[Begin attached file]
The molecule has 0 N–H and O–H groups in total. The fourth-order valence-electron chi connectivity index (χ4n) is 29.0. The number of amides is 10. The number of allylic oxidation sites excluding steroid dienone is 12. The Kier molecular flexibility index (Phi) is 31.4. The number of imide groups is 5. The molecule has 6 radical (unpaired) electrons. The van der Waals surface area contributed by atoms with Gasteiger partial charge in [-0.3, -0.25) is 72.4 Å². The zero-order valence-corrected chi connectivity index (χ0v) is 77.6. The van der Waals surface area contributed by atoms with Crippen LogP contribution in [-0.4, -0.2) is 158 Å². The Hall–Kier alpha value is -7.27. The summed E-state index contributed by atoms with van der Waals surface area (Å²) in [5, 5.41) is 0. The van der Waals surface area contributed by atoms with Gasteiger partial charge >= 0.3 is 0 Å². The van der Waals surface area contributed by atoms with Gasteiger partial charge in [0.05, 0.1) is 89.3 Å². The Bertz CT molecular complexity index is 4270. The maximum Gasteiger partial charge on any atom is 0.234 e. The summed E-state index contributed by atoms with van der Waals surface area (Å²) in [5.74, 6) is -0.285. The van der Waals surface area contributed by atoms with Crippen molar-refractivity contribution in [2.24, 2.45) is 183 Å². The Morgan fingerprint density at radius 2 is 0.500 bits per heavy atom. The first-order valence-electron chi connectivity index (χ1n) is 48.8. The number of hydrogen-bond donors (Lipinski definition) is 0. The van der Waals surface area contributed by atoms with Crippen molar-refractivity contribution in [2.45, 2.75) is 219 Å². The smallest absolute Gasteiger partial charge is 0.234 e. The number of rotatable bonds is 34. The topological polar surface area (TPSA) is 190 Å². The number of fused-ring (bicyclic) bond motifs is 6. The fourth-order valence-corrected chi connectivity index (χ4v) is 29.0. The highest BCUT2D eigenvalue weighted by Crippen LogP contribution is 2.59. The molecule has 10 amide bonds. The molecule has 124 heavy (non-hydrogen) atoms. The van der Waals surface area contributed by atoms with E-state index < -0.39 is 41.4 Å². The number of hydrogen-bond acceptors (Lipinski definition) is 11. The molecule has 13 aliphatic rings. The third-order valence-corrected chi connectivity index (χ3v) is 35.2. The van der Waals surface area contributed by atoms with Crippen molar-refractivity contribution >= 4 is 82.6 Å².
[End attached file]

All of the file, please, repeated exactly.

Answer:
The molecule has 0 N–H and O–H groups in total. The fourth-order valence-electron chi connectivity index (χ4n) is 29.0. The number of amides is 10. The number of allylic oxidation sites excluding steroid dienone is 12. The Kier molecular flexibility index (Phi) is 31.4. The number of imide groups is 5. The molecule has 6 radical (unpaired) electrons. The van der Waals surface area contributed by atoms with Gasteiger partial charge in [-0.3, -0.25) is 72.4 Å². The zero-order valence-corrected chi connectivity index (χ0v) is 77.6. The van der Waals surface area contributed by atoms with Crippen LogP contribution in [-0.4, -0.2) is 158 Å². The Hall–Kier alpha value is -7.27. The summed E-state index contributed by atoms with van der Waals surface area (Å²) in [5, 5.41) is 0. The van der Waals surface area contributed by atoms with Gasteiger partial charge >= 0.3 is 0 Å². The van der Waals surface area contributed by atoms with Gasteiger partial charge in [0.05, 0.1) is 89.3 Å². The Bertz CT molecular complexity index is 4270. The maximum Gasteiger partial charge on any atom is 0.234 e. The summed E-state index contributed by atoms with van der Waals surface area (Å²) in [5.74, 6) is -0.285. The van der Waals surface area contributed by atoms with Crippen molar-refractivity contribution in [2.24, 2.45) is 183 Å². The Morgan fingerprint density at radius 2 is 0.500 bits per heavy atom. The first-order valence-electron chi connectivity index (χ1n) is 48.8. The number of hydrogen-bond donors (Lipinski definition) is 0. The van der Waals surface area contributed by atoms with Crippen molar-refractivity contribution in [2.45, 2.75) is 219 Å². The smallest absolute Gasteiger partial charge is 0.234 e. The number of rotatable bonds is 34. The topological polar surface area (TPSA) is 190 Å². The number of fused-ring (bicyclic) bond motifs is 6. The fourth-order valence-corrected chi connectivity index (χ4v) is 29.0. The highest BCUT2D eigenvalue weighted by Crippen LogP contribution is 2.59. The molecule has 10 amide bonds. The molecule has 124 heavy (non-hydrogen) atoms. The van der Waals surface area contributed by atoms with E-state index < -0.39 is 41.4 Å². The number of hydrogen-bond acceptors (Lipinski definition) is 11. The molecule has 13 aliphatic rings. The third-order valence-corrected chi connectivity index (χ3v) is 35.2. The van der Waals surface area contributed by atoms with Crippen molar-refractivity contribution >= 4 is 82.6 Å².